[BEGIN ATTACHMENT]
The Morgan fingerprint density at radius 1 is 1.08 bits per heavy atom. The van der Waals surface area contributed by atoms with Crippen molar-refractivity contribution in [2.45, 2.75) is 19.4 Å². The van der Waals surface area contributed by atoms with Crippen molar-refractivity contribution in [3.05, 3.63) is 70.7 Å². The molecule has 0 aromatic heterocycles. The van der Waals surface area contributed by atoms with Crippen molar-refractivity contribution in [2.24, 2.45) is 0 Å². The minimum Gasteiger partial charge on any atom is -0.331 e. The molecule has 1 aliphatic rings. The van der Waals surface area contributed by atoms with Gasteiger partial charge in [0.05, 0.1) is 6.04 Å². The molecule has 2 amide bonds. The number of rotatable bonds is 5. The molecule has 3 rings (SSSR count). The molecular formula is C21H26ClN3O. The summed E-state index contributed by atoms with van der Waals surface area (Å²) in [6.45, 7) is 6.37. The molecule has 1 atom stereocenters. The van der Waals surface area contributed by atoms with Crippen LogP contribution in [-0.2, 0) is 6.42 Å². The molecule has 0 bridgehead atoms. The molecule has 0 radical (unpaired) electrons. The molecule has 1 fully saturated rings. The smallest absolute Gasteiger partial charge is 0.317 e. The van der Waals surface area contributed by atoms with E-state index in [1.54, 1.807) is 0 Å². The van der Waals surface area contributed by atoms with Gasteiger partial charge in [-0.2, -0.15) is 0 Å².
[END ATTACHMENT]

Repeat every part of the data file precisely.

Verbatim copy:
The Morgan fingerprint density at radius 1 is 1.08 bits per heavy atom. The van der Waals surface area contributed by atoms with Crippen molar-refractivity contribution in [2.45, 2.75) is 19.4 Å². The van der Waals surface area contributed by atoms with Crippen molar-refractivity contribution in [3.05, 3.63) is 70.7 Å². The molecule has 0 aromatic heterocycles. The van der Waals surface area contributed by atoms with Crippen molar-refractivity contribution in [2.24, 2.45) is 0 Å². The minimum Gasteiger partial charge on any atom is -0.331 e. The molecule has 1 aliphatic rings. The van der Waals surface area contributed by atoms with Gasteiger partial charge in [0.05, 0.1) is 6.04 Å². The molecule has 2 amide bonds. The number of rotatable bonds is 5. The molecule has 3 rings (SSSR count). The molecular formula is C21H26ClN3O. The summed E-state index contributed by atoms with van der Waals surface area (Å²) in [6.45, 7) is 6.37. The molecule has 1 atom stereocenters. The van der Waals surface area contributed by atoms with Crippen LogP contribution in [-0.2, 0) is 6.42 Å². The molecule has 0 bridgehead atoms. The molecule has 0 radical (unpaired) electrons. The molecule has 1 fully saturated rings. The smallest absolute Gasteiger partial charge is 0.317 e. The van der Waals surface area contributed by atoms with E-state index in [1.54, 1.807) is 0 Å². The van der Waals surface area contributed by atoms with Gasteiger partial charge in [-0.2, -0.15) is 0 Å².